County Schools Better Off without State

County Schools Better Off without State

Secession Looks Good Right Now

The recent General Assembly session left many connected with Fairfax County Public Schools (FCPS) disappointed with the state's lack of support for the local schools.

At last count, FCPS will lose approximately $50 million in state funding, so the idea of Northern Virginia — comprising Arlington, Fairfax, Loudoun and Prince William counties and the localities contained within them — seceding and becoming its own commonwealth or state looks pretty good to some.

"Given what happened at the legislature this session, secession is looking more attractive and as a more viable option than we've had in the past," said Mitch Luxenberg, president of the Fairfax County Council of PTAs. "Our rights of self-determination have been abridged, and I don't understand why our ability to meet our financial needs is curtailed by a delegate from Amherst [Speaker of the House Del. Vance Wilkins (R-24th)]. People are feeling raw and troubled."

Feelings are so raw, Luxenberg said, that he knows of people considering a petition to secede.

BASED ON the current revenue stream generated in Northern Virginia, School Board chairman Stuart Gibson said there would be no problem with fully funding the schools. However, he said creating a new state of "North Virginia" would require creating a new revenue system that is more suited to today's climate and issues.

"It would give us a lot more control over our own destiny. We'd have more flexibility to provide for the needs of the residents," Gibson said. "We have enough brilliant minds in Northern Virginia, I'm confident we could come up with a tax system for the 21st century that meets the needs of our residents."

Northern Virginia accounts for 34 percent of the income-tax revenue collected throughout the commonwealth, and 3.5 cents of the sales tax collected locally goes back to the state while only 1 cent is returned to the local governments.

Schools Superintendent Daniel Domenech said that means the school system would not only be able to fully fund and expand its proposed $1.6 billion budget, it could put a dent in its $1.78 billion Capital Improvements Program (CIP).

"We would all of a sudden be an incredibly wealthy school system. We would have all that money back that they are not giving us," Domenech said. "We could probably implement a tax cut because we generate a healthy amount of revenue. With that influx, we could reduce class size, build new schools, renovate old ones, implement Project Excel in all the schools, have all-day kindergarten in our elementary schools, enhance technology, pay staff the wages their entitled to, and we would basically be able to implement the CIP."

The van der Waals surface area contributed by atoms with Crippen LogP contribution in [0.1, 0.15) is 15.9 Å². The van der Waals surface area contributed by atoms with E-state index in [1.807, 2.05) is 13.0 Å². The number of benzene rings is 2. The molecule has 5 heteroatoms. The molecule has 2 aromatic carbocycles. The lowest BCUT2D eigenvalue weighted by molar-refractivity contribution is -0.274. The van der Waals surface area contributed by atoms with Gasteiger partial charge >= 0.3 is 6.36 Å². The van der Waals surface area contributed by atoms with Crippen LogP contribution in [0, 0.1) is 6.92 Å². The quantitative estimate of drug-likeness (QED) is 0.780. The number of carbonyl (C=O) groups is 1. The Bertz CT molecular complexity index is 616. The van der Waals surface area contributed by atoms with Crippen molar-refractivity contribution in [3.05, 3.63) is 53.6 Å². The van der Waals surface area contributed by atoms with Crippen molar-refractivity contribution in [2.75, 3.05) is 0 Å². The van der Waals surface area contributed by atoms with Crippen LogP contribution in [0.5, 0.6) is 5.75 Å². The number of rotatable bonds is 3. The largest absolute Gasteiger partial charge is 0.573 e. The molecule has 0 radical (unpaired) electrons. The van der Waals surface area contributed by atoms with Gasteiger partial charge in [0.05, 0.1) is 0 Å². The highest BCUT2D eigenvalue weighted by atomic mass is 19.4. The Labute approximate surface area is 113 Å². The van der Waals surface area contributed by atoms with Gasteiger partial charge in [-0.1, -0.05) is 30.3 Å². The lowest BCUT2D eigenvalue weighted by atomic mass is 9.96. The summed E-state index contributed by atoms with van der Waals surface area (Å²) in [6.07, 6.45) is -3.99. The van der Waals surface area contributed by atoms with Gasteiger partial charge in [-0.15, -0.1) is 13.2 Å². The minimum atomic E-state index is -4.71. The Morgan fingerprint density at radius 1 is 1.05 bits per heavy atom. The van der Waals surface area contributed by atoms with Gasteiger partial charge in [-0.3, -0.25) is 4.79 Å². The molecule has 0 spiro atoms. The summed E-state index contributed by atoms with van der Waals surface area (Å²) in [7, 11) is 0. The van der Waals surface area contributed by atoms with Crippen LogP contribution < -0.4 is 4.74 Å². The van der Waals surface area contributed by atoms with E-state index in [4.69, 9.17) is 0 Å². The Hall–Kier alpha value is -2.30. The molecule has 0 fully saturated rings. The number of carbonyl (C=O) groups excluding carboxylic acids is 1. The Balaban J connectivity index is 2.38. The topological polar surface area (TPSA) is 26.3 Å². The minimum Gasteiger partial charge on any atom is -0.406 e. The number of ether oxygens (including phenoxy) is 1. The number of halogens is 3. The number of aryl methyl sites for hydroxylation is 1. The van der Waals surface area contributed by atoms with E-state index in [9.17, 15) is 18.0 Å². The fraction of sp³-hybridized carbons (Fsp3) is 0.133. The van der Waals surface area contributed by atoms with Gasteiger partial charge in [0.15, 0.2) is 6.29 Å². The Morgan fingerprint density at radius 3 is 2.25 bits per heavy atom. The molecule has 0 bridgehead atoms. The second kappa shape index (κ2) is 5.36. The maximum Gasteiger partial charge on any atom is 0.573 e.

DOMENECH SAID the school system could build a centralized administration building, which would help reduce expenses and increase efficiency, and could turn some of the old administration buildings back into schools. In other cases, it would be more economical to tear down the old buildings and start from scratch.

The ideal classroom would have a student population in the low 20s, and a cap of 29 would be put in place at all grade levels. Even with the reduction in class size, the need for trailers could be eliminated with the additional schools gained by reusing the administration buildings and by completing long-awaited renovation projects.

The Standards of Learning tests (SOLs) in their current form would be history, although Domenech said some form of assessment would need to be created to take their place.

In terms of how the school system is run, Domenech said he did not see any reason to make changes. The problem now, he said, is the funding needed to maintain the system.

The superintendent said he would anticipate a schools budget that was "a couple hundred million more" than the proposed FY ‘03 $1.6 billion budget, should Northern Virginia secede.

"I don't see a downside. The only major drawback would be for the state of Virginia. Mississippi would have something to celebrate; they would no longer be 50th," Domenech said. "We are in essence the cash cow for the rest of the state, and that is why there will never be a state of Northern Virginia. They will never let us go."